Former President and Bharat Ratna Pranab Mukherjee passed away Monday at the Army Research and Referral Hospital in New Delhi where he had undergone surgery earlier this month. He was 84.
Probably no Indian politician can match Mukherjee’s enviable record as a long-distance runner. He had a ringside view of Indian politics for some five decades, though in his four-part memoir, he hid more secrets than he revealed of his eventful life.
He was the Congress party’s Man for All Seasons, whose services were often required for crisis management because of his intimate knowledge of both government and the party. Mukherjee’s career started as a junior minister in the Indira Gandhi government in the 1970s and ended when he demitted office as President of India in 2017.
In the decades in between, he held almost every important ministerial portfolio at some point. A five-time member of Rajya Sabha and twice of Lok Sabha, Mukherjee was the unchallenged authority on parliamentary procedure and laws.
But the one post which eluded him was that of Prime Minister, a position he believed was his due. But twice his ambitions were thwarted, just when he assumed the post was within grasp. In 1984 when Indira Gandhi was assassinated, Mukherjee felt that as the most senior minister and by far the most qualified, he was the obvious candidate to take her place. He did not comprehend that Rajiv Gandhi, then a political novice who was not even a minister, would be his party’s natural choice. In 2004, after the UPA victory when Sonia Gandhi declined to be Prime Minister, Mukherjee again assumed that he was the obvious candidate. Instead, Sonia selected Manmohan Singh, a man who had once worked under Mukherjee as RBI Governor when he was Finance Minister.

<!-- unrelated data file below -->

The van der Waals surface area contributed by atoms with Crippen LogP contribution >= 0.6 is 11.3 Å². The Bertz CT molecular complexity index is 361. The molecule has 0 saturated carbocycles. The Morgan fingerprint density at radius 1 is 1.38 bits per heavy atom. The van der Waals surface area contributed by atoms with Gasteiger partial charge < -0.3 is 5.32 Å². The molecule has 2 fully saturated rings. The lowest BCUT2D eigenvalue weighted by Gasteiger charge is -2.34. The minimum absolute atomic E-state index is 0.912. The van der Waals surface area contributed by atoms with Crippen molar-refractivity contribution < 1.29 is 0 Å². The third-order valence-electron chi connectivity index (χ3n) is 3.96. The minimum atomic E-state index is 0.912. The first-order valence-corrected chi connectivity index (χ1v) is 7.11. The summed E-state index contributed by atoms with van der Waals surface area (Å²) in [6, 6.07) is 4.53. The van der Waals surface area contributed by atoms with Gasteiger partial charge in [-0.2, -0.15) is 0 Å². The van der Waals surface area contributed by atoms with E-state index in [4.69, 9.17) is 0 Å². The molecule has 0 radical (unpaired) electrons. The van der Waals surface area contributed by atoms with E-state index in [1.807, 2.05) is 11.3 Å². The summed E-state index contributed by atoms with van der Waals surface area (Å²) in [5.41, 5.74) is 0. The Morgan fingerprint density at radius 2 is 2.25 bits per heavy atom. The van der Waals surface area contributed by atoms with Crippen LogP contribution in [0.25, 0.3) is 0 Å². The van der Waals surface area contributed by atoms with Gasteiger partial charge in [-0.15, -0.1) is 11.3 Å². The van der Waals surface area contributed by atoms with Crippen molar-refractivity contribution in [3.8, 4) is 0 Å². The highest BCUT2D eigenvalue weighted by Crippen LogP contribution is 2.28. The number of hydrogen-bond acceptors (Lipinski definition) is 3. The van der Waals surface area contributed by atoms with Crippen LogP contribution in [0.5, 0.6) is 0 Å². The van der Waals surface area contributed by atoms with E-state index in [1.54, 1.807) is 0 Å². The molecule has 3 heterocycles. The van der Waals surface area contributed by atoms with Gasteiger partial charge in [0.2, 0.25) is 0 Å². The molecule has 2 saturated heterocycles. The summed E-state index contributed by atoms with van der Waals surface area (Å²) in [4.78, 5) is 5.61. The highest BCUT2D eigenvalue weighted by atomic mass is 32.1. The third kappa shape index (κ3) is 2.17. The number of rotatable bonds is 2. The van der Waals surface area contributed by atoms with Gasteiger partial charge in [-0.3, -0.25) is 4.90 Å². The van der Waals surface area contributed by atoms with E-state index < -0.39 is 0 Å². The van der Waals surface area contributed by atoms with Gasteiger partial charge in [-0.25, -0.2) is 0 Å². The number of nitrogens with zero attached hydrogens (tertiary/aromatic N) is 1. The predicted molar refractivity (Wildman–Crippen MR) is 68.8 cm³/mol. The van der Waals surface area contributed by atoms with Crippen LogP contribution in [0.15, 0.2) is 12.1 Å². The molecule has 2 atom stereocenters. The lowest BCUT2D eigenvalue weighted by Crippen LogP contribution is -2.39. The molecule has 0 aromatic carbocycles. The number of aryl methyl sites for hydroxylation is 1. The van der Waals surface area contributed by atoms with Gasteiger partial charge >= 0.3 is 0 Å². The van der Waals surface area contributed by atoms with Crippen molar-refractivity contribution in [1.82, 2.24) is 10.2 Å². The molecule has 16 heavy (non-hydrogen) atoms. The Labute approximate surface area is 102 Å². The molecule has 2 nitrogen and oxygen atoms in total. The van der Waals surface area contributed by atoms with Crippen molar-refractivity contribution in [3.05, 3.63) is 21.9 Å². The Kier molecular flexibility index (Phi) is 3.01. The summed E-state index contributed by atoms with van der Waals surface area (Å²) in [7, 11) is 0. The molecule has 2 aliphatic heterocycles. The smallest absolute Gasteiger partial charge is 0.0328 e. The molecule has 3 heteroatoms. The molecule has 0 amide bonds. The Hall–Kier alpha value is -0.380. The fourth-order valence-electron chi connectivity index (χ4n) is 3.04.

Mukherjee was at first reluctant to work under Singh, a civil servant most of his life with scant political experience. But Sonia persuaded him, and he acquiesced.
Both Rajiv and Sonia were always wary of Mukherjee, even though it was he who was indirectly responsible for installing Sonia as president of the Congress. In 1998, Sitaram Kesri, then Congress president, refused to step down gracefully and the party was in a fix since its constitution was silent on how a president is to be removed. The resourceful Mukherjee zeroed in on a clause which empowered the CWC to resort to “appropriate solutions,’’ subject to ratification by the AICC. He took advantage of this vague clause to appoint Sonia as president, even though Kesri was still hanging on to the post.
Blessed with a phenomenal memory and a razor-sharp mind, Mukherjee was a shrewd analyst of all things political.
Once at an Idea Exchange programme of The Indian Express, he stunned his audience by rattling off dates and victory margins of diverse elections held several decades earlier. Pritish Nandy, editor of The Illustrated Weekly of India, famously and mischievously described him, “As the Man who knew Too Much’’. It was a headline which was the last straw for Rajiv Gandhi, already suspicious of Mukherjee for telling the media in the aftermath of Indira Gandhi’s assassination in 1984, that due constitutional procedure would have to be followed before anyone could be sworn in as Prime Minister.